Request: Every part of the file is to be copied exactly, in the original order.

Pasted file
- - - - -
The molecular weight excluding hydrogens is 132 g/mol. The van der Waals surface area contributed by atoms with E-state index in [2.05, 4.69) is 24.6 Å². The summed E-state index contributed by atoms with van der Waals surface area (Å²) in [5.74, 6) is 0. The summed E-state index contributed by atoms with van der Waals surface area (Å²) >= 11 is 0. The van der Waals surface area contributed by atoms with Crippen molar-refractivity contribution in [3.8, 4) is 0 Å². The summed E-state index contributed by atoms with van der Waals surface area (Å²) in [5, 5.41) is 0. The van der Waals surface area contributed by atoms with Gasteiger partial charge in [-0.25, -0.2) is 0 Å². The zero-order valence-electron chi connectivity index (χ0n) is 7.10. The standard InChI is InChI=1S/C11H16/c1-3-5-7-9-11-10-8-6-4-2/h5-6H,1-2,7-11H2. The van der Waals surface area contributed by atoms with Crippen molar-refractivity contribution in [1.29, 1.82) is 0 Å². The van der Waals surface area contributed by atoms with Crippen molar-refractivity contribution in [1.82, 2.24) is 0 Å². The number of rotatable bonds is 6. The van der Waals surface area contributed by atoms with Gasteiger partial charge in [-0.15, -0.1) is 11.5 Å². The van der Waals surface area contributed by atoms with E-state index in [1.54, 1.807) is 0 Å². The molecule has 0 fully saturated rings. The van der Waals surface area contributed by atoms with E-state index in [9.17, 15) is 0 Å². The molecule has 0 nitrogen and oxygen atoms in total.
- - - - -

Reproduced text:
The molecular weight excluding hydrogens is 132 g/mol. The van der Waals surface area contributed by atoms with E-state index in [2.05, 4.69) is 24.6 Å². The summed E-state index contributed by atoms with van der Waals surface area (Å²) in [5.74, 6) is 0. The summed E-state index contributed by atoms with van der Waals surface area (Å²) >= 11 is 0. The van der Waals surface area contributed by atoms with Crippen molar-refractivity contribution in [3.8, 4) is 0 Å². The summed E-state index contributed by atoms with van der Waals surface area (Å²) in [5, 5.41) is 0. The van der Waals surface area contributed by atoms with Gasteiger partial charge in [-0.25, -0.2) is 0 Å². The zero-order valence-electron chi connectivity index (χ0n) is 7.10. The standard InChI is InChI=1S/C11H16/c1-3-5-7-9-11-10-8-6-4-2/h5-6H,1-2,7-11H2. The van der Waals surface area contributed by atoms with Crippen molar-refractivity contribution in [1.29, 1.82) is 0 Å². The van der Waals surface area contributed by atoms with Crippen molar-refractivity contribution in [1.82, 2.24) is 0 Å². The number of rotatable bonds is 6. The van der Waals surface area contributed by atoms with Gasteiger partial charge in [-0.15, -0.1) is 11.5 Å². The van der Waals surface area contributed by atoms with E-state index in [1.54, 1.807) is 0 Å². The molecule has 0 fully saturated rings. The van der Waals surface area contributed by atoms with E-state index in [9.17, 15) is 0 Å². The molecule has 0 nitrogen and oxygen atoms in total.